Date: Apr 1, 2010 11:23 AM
Author: Oliver Woodford
Subject: Making C++ objects persistent between mex calls, and robust.
I'd like to revisit the question of how to make C++ objects persist between mex calls safely. This topic has been discussed before in the following thread:
(and many others), without a perfect solution (IMO).
The aim is this: given a C++ object created in a mex file, to pass this object or a reference to this object (ensuring the object persists in memory) back to Matlab, such that this object can be used again in future calls to a mex function (not necessarily the same one). It should also be robust to memory leaks - e.g. an error in Matlab should not cause any memory to become irretrievable.
Several solutions have been proposed (or if not, I propose them now), and I want to address the problems with each of these:
1. Make the object static:
Problems - Firstly, if the mex file is cleared from memory for any reason then the object's state is lost. A call to mexLock can stop this, but then you need to create functionality to reset the object or unlock the function. Secondly, you can only use one object at a time, and cannot share it across mex files. However, there can be times when we want to instantiate two objects of a given class at the same time. A solution could be to statically allocate a pool of objects, but this wastes memory and doesn't get round the first problem. Lastly, if an error occurs in Matlab then the object needs to be reset manually by the user (e.g. by clearing the mex function).
2. Wrap your entire algorithm in a C++ function, and use mexCallMatlab to call the Matlab functions you want:
My main issues with this are that it is cumbersome to set up, and it makes the solution much less portable. It may also make the algorithm difficult to interrupt (or will cause memory leaks) and to profile.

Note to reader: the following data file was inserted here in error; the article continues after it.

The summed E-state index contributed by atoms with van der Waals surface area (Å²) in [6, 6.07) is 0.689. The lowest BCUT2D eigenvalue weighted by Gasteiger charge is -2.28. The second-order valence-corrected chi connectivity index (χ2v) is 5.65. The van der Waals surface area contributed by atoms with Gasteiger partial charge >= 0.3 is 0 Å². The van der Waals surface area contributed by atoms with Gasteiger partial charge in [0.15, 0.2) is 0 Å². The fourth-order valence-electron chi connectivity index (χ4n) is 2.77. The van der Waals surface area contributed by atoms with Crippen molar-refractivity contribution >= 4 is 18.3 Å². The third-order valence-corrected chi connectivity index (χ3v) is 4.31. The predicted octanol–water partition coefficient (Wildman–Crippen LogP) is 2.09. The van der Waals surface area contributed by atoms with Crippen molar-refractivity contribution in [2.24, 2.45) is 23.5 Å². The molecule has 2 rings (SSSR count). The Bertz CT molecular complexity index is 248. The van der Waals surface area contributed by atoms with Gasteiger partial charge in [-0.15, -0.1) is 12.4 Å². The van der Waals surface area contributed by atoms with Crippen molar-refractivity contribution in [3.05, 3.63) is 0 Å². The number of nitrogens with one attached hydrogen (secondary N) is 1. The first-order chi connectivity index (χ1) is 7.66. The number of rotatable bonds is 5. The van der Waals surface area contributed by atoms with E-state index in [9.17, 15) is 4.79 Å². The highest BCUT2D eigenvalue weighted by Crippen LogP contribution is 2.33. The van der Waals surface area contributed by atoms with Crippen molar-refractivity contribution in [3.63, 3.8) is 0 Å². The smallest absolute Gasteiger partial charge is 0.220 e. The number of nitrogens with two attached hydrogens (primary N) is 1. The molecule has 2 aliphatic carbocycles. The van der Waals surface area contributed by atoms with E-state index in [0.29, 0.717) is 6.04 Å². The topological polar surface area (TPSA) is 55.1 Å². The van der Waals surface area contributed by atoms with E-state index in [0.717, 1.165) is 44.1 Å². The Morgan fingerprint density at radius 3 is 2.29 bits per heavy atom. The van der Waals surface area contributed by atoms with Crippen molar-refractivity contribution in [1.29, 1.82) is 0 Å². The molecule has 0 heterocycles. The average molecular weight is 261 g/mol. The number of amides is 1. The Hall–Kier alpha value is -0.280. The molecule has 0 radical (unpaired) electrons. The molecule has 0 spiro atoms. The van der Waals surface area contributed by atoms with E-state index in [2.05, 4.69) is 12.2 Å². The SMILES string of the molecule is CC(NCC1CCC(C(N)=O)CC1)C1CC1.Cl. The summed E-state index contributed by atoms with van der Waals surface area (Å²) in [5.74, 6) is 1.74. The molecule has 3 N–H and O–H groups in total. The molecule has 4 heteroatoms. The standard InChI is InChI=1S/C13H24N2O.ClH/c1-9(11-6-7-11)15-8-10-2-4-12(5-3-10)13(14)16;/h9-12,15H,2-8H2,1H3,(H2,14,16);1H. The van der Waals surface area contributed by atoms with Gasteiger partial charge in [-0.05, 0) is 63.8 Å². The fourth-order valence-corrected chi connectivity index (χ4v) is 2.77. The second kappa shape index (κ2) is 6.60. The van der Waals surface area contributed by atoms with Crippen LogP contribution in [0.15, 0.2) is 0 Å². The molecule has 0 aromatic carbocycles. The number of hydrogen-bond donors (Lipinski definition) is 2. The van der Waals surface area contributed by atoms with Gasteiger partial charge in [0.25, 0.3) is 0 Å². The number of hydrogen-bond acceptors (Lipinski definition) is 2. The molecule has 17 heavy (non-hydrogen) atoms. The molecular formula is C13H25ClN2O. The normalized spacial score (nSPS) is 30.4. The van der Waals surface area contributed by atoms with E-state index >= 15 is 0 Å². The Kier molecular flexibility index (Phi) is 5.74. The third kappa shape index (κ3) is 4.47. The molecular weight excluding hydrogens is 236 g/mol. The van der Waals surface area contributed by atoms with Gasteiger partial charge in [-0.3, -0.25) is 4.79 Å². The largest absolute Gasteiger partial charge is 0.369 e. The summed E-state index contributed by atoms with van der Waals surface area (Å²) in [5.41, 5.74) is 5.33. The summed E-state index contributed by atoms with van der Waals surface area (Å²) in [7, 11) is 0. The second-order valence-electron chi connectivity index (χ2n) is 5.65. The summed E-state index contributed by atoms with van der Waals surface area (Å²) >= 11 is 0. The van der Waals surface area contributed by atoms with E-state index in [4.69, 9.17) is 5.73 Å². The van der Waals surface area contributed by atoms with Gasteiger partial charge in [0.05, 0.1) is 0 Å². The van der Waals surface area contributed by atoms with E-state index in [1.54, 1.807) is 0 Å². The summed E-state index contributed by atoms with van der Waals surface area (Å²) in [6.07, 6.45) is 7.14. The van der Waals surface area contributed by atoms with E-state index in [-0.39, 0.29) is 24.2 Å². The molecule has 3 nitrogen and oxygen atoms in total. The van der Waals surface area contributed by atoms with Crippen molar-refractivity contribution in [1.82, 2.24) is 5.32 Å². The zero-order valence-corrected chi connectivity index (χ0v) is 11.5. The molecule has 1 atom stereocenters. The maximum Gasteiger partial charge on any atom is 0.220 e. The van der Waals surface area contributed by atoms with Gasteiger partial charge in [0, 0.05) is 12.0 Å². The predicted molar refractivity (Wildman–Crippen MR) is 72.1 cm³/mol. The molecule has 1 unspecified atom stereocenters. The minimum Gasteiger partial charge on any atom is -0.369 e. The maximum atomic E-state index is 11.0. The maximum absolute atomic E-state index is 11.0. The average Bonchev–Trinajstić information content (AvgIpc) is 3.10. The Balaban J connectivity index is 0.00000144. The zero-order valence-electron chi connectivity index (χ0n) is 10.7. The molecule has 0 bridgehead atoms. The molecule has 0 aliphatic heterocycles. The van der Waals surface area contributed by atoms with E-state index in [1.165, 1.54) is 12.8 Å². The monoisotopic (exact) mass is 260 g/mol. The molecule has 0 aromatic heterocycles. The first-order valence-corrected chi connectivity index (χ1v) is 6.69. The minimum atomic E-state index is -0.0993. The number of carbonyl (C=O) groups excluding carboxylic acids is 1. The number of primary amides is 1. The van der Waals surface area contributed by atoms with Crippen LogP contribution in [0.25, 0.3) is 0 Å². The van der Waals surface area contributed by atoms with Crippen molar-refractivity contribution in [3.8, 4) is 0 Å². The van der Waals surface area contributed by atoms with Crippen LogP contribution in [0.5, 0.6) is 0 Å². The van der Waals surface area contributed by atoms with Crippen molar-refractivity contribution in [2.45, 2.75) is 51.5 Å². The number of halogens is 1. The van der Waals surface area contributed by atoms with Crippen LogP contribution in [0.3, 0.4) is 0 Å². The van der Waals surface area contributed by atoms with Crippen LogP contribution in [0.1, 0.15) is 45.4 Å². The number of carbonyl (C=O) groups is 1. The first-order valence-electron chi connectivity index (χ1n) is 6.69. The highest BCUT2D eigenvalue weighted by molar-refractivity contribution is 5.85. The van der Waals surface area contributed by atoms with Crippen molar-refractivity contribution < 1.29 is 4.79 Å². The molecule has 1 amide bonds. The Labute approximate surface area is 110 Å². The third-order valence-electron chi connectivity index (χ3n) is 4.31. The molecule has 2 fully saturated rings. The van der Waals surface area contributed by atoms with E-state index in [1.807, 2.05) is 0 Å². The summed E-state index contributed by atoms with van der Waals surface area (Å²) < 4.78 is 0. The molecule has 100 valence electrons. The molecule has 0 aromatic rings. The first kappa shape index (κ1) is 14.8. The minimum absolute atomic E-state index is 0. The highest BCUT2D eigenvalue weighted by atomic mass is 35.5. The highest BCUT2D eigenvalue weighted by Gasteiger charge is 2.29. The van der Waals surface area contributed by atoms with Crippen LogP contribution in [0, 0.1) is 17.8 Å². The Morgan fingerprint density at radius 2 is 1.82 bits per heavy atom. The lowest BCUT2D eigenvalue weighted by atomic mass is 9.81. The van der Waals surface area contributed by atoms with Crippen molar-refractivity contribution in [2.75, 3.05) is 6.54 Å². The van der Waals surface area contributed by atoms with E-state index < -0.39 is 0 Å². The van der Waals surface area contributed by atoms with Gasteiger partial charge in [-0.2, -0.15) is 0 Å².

3. Allocate the object's memory (if using mxMalloc, use mexMakeMemoryPersistent to make the object persist in memory), and pass back a pointer (as a uint32) to Matlab. The code at:
does this, adding in some nice type checking for robustness, but doesn't use mxMalloc so can potentially cause memory leaks. Using mxMalloc can still potentially cause memory leaks if you don't set up an exit callback function using mexAtExit, but then you have the same problem as with a static object/pointer, that the object will disappear if the mex function is cleared from memory. Even then, if you get an error you need to then clear the mex function to make sure any objects left hanging around are mopped up.
4. Allocate the object's memory using mxMalloc, and return this entire array to Matlab as a uint8 vector.
This solves the problem of (some) memory leaks. You can keep and reuse the object even when the mex function is cleared, and simply delete the array when you're done with the object. If an error occurs then Matlab will delete the object for you. However, there is one further consideration. If a C++ object has allocated further memory, then this memory should be freed when the object is destroyed, and this is handled by the object's destructor function. This destructor function therefore needs to be called when the object is destroyed.
To summarise, all but solution 1 can lead to memory leaks if there is an error in Matlab, and solution 1 limits you to a specific number of objects which do not persist if the mex function is cleared, does not allow objects to be shared between mex files, and requires the mex function to be cleared from memory following an error in Matlab (to reset the object). It would be nice to have a solution that just works.
So, finally, some questions: Is is possible to create a Matlab class around a C++ object, which knows how to destroy the object properly when it is cleared in Matlab? How backwards compatible can such a solution be made?